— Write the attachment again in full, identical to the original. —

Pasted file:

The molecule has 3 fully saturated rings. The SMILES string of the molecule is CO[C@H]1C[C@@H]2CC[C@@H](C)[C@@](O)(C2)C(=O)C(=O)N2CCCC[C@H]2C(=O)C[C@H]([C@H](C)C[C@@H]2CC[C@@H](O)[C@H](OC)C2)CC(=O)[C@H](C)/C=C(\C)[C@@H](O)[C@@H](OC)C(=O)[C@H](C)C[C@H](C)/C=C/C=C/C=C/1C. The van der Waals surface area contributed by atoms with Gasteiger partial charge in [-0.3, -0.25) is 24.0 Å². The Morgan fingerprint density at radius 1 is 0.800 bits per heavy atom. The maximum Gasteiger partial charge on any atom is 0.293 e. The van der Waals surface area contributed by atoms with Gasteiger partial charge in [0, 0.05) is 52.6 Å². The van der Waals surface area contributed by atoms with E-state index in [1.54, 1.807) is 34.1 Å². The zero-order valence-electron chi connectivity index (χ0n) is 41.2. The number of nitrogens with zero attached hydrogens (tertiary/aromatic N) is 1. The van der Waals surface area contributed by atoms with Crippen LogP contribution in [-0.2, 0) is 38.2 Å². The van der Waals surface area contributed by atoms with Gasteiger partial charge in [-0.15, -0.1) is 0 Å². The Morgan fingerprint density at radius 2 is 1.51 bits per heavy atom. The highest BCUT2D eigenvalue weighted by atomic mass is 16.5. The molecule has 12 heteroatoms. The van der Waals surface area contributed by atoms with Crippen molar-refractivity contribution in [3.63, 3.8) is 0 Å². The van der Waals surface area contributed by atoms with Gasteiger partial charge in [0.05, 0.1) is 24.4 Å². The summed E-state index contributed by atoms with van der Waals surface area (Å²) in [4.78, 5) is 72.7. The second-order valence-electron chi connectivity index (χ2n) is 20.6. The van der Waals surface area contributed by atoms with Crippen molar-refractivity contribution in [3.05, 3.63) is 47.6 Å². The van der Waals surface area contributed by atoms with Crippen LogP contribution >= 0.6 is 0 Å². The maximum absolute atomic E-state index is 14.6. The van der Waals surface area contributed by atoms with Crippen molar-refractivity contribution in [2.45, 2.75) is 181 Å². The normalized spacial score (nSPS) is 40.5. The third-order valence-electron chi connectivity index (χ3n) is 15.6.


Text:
The molecule has 3 fully saturated rings. The SMILES string of the molecule is CO[C@H]1C[C@@H]2CC[C@@H](C)[C@@](O)(C2)C(=O)C(=O)N2CCCC[C@H]2C(=O)C[C@H]([C@H](C)C[C@@H]2CC[C@@H](O)[C@H](OC)C2)CC(=O)[C@H](C)/C=C(\C)[C@@H](O)[C@@H](OC)C(=O)[C@H](C)C[C@H](C)/C=C/C=C/C=C/1C. The van der Waals surface area contributed by atoms with Gasteiger partial charge in [-0.3, -0.25) is 24.0 Å². The Morgan fingerprint density at radius 1 is 0.800 bits per heavy atom. The maximum Gasteiger partial charge on any atom is 0.293 e. The van der Waals surface area contributed by atoms with Gasteiger partial charge in [0, 0.05) is 52.6 Å². The van der Waals surface area contributed by atoms with E-state index in [1.54, 1.807) is 34.1 Å². The zero-order valence-electron chi connectivity index (χ0n) is 41.2. The number of nitrogens with zero attached hydrogens (tertiary/aromatic N) is 1. The van der Waals surface area contributed by atoms with Crippen LogP contribution in [-0.2, 0) is 38.2 Å². The van der Waals surface area contributed by atoms with Gasteiger partial charge in [-0.15, -0.1) is 0 Å². The Morgan fingerprint density at radius 2 is 1.51 bits per heavy atom. The highest BCUT2D eigenvalue weighted by atomic mass is 16.5. The molecule has 12 heteroatoms. The van der Waals surface area contributed by atoms with Crippen molar-refractivity contribution in [3.63, 3.8) is 0 Å². The van der Waals surface area contributed by atoms with Gasteiger partial charge in [0.05, 0.1) is 24.4 Å². The summed E-state index contributed by atoms with van der Waals surface area (Å²) in [4.78, 5) is 72.7. The second-order valence-electron chi connectivity index (χ2n) is 20.6. The van der Waals surface area contributed by atoms with Crippen molar-refractivity contribution in [3.05, 3.63) is 47.6 Å². The van der Waals surface area contributed by atoms with Crippen LogP contribution >= 0.6 is 0 Å². The maximum absolute atomic E-state index is 14.6. The van der Waals surface area contributed by atoms with Crippen molar-refractivity contribution in [2.45, 2.75) is 181 Å². The normalized spacial score (nSPS) is 40.5. The third-order valence-electron chi connectivity index (χ3n) is 15.6.